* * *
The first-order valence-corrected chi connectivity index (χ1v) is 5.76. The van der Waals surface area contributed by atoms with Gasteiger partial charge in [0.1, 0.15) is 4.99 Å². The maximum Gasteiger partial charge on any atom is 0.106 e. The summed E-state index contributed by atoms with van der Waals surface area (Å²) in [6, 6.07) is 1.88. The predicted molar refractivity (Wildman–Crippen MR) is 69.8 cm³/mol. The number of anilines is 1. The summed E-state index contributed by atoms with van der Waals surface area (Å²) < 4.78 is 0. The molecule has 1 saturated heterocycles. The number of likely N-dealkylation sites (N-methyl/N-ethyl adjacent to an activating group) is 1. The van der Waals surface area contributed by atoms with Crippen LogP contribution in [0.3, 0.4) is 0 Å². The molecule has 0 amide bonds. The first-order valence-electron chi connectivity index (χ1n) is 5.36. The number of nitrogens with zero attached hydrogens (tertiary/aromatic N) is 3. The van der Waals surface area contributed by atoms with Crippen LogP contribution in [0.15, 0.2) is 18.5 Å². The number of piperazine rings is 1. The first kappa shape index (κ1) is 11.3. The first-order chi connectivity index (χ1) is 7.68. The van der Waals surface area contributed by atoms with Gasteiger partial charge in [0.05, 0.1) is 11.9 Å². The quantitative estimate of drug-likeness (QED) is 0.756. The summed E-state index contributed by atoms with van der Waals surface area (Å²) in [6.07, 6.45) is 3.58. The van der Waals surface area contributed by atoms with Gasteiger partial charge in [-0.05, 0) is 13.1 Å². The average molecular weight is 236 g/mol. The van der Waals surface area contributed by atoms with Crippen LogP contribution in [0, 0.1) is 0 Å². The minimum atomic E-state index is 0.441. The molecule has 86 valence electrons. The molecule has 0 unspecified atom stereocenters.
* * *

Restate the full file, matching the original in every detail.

The first-order valence-corrected chi connectivity index (χ1v) is 5.76. The van der Waals surface area contributed by atoms with Gasteiger partial charge in [0.1, 0.15) is 4.99 Å². The maximum Gasteiger partial charge on any atom is 0.106 e. The summed E-state index contributed by atoms with van der Waals surface area (Å²) in [6, 6.07) is 1.88. The predicted molar refractivity (Wildman–Crippen MR) is 69.8 cm³/mol. The number of anilines is 1. The summed E-state index contributed by atoms with van der Waals surface area (Å²) < 4.78 is 0. The molecule has 1 saturated heterocycles. The number of likely N-dealkylation sites (N-methyl/N-ethyl adjacent to an activating group) is 1. The van der Waals surface area contributed by atoms with Crippen LogP contribution in [0.3, 0.4) is 0 Å². The molecule has 0 amide bonds. The first-order valence-electron chi connectivity index (χ1n) is 5.36. The number of nitrogens with zero attached hydrogens (tertiary/aromatic N) is 3. The van der Waals surface area contributed by atoms with Crippen LogP contribution in [0.15, 0.2) is 18.5 Å². The number of piperazine rings is 1. The first kappa shape index (κ1) is 11.3. The first-order chi connectivity index (χ1) is 7.68. The van der Waals surface area contributed by atoms with Gasteiger partial charge in [0.05, 0.1) is 11.9 Å². The quantitative estimate of drug-likeness (QED) is 0.756. The summed E-state index contributed by atoms with van der Waals surface area (Å²) in [6.07, 6.45) is 3.58. The van der Waals surface area contributed by atoms with Gasteiger partial charge in [-0.05, 0) is 13.1 Å². The average molecular weight is 236 g/mol. The van der Waals surface area contributed by atoms with Crippen LogP contribution in [0, 0.1) is 0 Å². The minimum atomic E-state index is 0.441. The molecule has 86 valence electrons. The molecule has 0 unspecified atom stereocenters.